Does this, basically, mean that the entire spectrum of gimmicks and apps companies exhibit and try to sell will be dropped and only proven useful products will be sold? I doubt it.

Copy and paste not only of text but also of other researchers' ideas has become easy; more people have quick access to all kind of information whose background, nature, and reliability they do not understand and cannot measure. The academic mindset has turned into fast McDonalds-style science, an illusion that cherry-picked data are already scientific results and data that challenge own data can be dismissed without further ado. Hard evidence and clear and proven results are ousted by assertions lacking scientific foundations. The ivory tower of yore has been replaced by blathering smartphone science and research bubbles, and inconsistent narratives are the "scientific" talk of the town.

The awe of, and respect for, outstanding scientists has disappeared and been supplanted by unreason and undigested misinformation.

I only describe what I see; I cannot offer a solution -- which, in any case, would be rather unpopular. It has to be a political one to be made by politicians, outside medicine and the sciences. It would include changes in the structures and hacking orders of society, recognition of being excellent in the art of healing and caring -- i.e., in the humane parts of medicine -- and less kowtowing to titles, pompous notion, and pseudoexcellence.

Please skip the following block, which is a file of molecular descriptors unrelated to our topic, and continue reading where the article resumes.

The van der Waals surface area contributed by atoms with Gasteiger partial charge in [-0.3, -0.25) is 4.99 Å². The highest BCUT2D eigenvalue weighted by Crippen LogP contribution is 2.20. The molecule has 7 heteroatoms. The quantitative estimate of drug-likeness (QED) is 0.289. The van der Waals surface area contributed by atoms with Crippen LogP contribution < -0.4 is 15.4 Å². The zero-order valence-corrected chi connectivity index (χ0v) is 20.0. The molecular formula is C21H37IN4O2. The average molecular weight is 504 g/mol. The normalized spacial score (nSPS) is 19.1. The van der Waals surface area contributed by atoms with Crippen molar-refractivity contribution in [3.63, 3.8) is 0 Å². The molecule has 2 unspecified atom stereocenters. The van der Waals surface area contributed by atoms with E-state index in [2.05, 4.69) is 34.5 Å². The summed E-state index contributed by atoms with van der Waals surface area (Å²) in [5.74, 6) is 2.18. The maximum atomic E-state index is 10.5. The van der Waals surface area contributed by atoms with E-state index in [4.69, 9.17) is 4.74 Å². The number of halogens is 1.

However, as Santiago Ramón y Cajal, the Spanish neuroscientist who received the Nobel Prize in Physiology or Medicine in 1906, pointed out:

"This lack of appreciation [of sincere medical research] is definitely shared by the average citizen, often including lawyers, writers, industrialists, and unfortunately even distinguished statesmen, whose initiatives can have serious consequences for the cultural development of their nation."4

We live it today.

Dr. Peter Rinck, PhD, is a professor of radiology and magnetic resonance and has a doctorate in medical history. He is the president of the Council of the Round Table Foundation (TRTF) and the chairman of the board of the Pro Academia Prize.


  1. Moseley I. Book reviews. Brain. 1991;114(2):1108-1109.
  2. Rinck PA. Bold, bolder, boldest. In: Rinck PA. Magnetic Resonance in Medicine. A Critical introduction. 12th ed. Norderstedt, Germany: BoD; 2018:221-225.
  3. Paul LaTour. RSNA annual meeting preview: Jeffrey R. Immelt. Redefining innovation. New Horizons Lecture. 30 November 2015.
  4. Ramón y Cajal S. Reglas y consejos sobre inverstigación cientifica: Los tónicos de la voluntad. Madrid 1897.

The comments and observations expressed herein do not necessarily reflect the opinions of, nor should they be construed as an endorsement or admonishment of any particular vendor, analyst, industry consultant, or consulting group.